What is the Best Position for Teeing Off?

Do you want to drive the ball further than you ever have before? Do you need to increase your accuracy to reach your target? Do you just feel like you suck at teeing off? Then it may be time to check your positioning inside the tee box!

At first glance, the position that you take when teeing off may not seem like a big deal, but the reality is that it can have a huge effect on your golf game. Just like baseball players at-bat, the right footing and body language can impact everything from the power to the effectiveness of your shots.

Seeing as your position when teeing off is so important, this is an aspect of your golf game that you can’t afford to ignore. To help you get the best footing in the tee box and help to improve your drive, follow these nifty tips from your fellow golfer!

Positioning Prior to Tee Off

All About Your Feet

To start off your journey to the perfect tee off position, we need to start from the bottom, quite literally, with your feet. This begins by you standing parallel to the target line for your ball.

You will want to keep your feet in line with each other in a way where they are basically mirrored from one another. Keeping your feet in line like this will help to keep you steady on any ground, which will make it easier to make accurate shots.

Place the tee about 4 inches from the inside of the heel opposite your dominant side, which keeps the ball in a place that is visible and easy to strike. As you turn to address the ball, turn the foot opposite your dominant side slightly toward the target, keeping your back foot perpendicular to your target line.

Don’t Forget the Rest of Your Body

After your feet are in position, it is time to work on the way the rest of your body is standing. Start this with your hips, which you will and to have straight and even to start.

Your hips should also be standing parallel to your shoulders, which should be squared up. This position helps to promote the most power, which will aid your shots with flying as far as possible and cut strokes off of longer holes.

Finally, before you swing, make sure you have your grip on the club, with the club head lined up behind the ball and your arms extended. Now you are ready to follow through and make your drive

Positioning for the Swing

Foot Movement

As you come up with your swing, keep your back foot square with your target line. This will keep your shot stable by giving your sturdy footing and preventing over-rotation, which can cause a drive to lose accuracy.

Throughout your swing try to maintain a strong and flat-footed stance until impact, which will help you keep needless movement to a minimum. As you make impact, shift weight from your back foot to the front foot to give your shot more power, with the majority of your weight resting on the bottom of your front foot.

As stated previously, try to keep foot movement to a bare minimum while following through with your swing. This will keep your shot from flying off course and make sure your ball reaches its target, while the opposite can cause dire effects such as your ball flying off into the wrong direction.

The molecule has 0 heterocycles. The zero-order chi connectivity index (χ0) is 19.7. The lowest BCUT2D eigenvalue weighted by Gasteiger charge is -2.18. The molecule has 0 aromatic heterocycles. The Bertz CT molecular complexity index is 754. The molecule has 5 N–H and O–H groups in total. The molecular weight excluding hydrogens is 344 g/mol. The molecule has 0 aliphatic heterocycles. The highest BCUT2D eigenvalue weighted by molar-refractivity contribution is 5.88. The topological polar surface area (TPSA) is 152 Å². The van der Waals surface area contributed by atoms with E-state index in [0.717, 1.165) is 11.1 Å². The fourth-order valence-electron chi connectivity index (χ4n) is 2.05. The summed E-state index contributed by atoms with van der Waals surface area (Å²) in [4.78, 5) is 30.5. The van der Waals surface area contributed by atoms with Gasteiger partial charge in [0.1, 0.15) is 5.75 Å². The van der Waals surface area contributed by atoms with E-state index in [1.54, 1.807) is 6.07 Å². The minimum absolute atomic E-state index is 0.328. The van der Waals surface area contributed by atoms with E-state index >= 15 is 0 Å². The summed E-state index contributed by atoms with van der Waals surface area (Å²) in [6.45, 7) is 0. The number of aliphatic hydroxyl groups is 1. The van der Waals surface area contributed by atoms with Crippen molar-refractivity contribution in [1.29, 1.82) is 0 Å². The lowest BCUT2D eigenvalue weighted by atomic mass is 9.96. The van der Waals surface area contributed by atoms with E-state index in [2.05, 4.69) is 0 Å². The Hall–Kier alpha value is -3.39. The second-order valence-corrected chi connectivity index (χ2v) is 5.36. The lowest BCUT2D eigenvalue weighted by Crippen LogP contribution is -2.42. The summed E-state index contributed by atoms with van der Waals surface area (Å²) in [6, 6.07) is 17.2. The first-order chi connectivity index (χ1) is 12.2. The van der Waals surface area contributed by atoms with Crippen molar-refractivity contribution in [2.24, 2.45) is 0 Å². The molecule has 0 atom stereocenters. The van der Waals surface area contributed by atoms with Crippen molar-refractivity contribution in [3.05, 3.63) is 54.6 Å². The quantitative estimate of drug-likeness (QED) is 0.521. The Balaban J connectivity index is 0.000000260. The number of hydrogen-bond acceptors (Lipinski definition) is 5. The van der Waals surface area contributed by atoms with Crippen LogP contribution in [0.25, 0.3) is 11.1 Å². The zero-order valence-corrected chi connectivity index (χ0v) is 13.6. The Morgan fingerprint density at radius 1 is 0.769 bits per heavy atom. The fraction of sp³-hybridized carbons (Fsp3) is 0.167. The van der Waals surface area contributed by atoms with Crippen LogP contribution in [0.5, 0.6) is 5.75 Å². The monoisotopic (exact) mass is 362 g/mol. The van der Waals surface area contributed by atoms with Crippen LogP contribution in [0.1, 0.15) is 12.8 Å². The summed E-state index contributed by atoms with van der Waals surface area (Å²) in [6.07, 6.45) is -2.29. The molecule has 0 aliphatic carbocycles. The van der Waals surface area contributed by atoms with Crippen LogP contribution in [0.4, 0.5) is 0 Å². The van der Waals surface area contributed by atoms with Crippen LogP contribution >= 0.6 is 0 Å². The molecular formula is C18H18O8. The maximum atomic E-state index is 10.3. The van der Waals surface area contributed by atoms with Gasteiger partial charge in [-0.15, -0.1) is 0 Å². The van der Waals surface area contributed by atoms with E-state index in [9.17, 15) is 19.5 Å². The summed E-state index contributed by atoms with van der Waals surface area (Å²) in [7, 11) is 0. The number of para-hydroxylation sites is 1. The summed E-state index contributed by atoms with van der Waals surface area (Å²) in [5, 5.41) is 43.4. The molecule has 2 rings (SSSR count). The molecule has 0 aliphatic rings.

Hips, Legs, and Shoulders

Your hips are likely to move and rotate with your feet, with your hips pointing in the direction of the target as you follow through with your swing. As with your feet, don’t move the hips too much or you risk losing accuracy and power.

As for your legs, use them to aid in shifting weight between both of your feet, helping to give you power. As you follow-through the knee on your front leg will bend slightly, putting weight onto that foot.

Shoulders should remain square and fairly motionless during the swing. Your arms should remain straight through impact, before wrapping behind your back and shoulders with your club during follow-through. Following these tips, you should be able to get the most possible power out of your shot.

The Secret of Weight Distribution

Shifting weight is one of the most important aspects of teeing off, with you starting out with your weight evenly distributed between your feet. During your backswing you will move the majority of your weight onto your back (or dominant) foot, before switching the majority of it to the opposite side for impact. This weight distribution can give your shot considerable power when shifted properly, so this method is essential to learn.

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You now should have all the weapons you need to approach the tee with both the correct position, and a load of confidence. All that is left now is for you to take your shot and watch strokes come off of your golf game!

Denny Putsh
Denny Putsh

I’m a golf enthusiast just like you and have been playing the game since I was 12 years old. Although I love watching the PGA Tour and following my favorite stars on tour I’m also fascinated by all of the unique and innovative products that are associated with the game I love. It's my greatest joy to share my fascination with golf gadgets, equipment, training aids, and golf accessories with fellow golf lovers on all levels.


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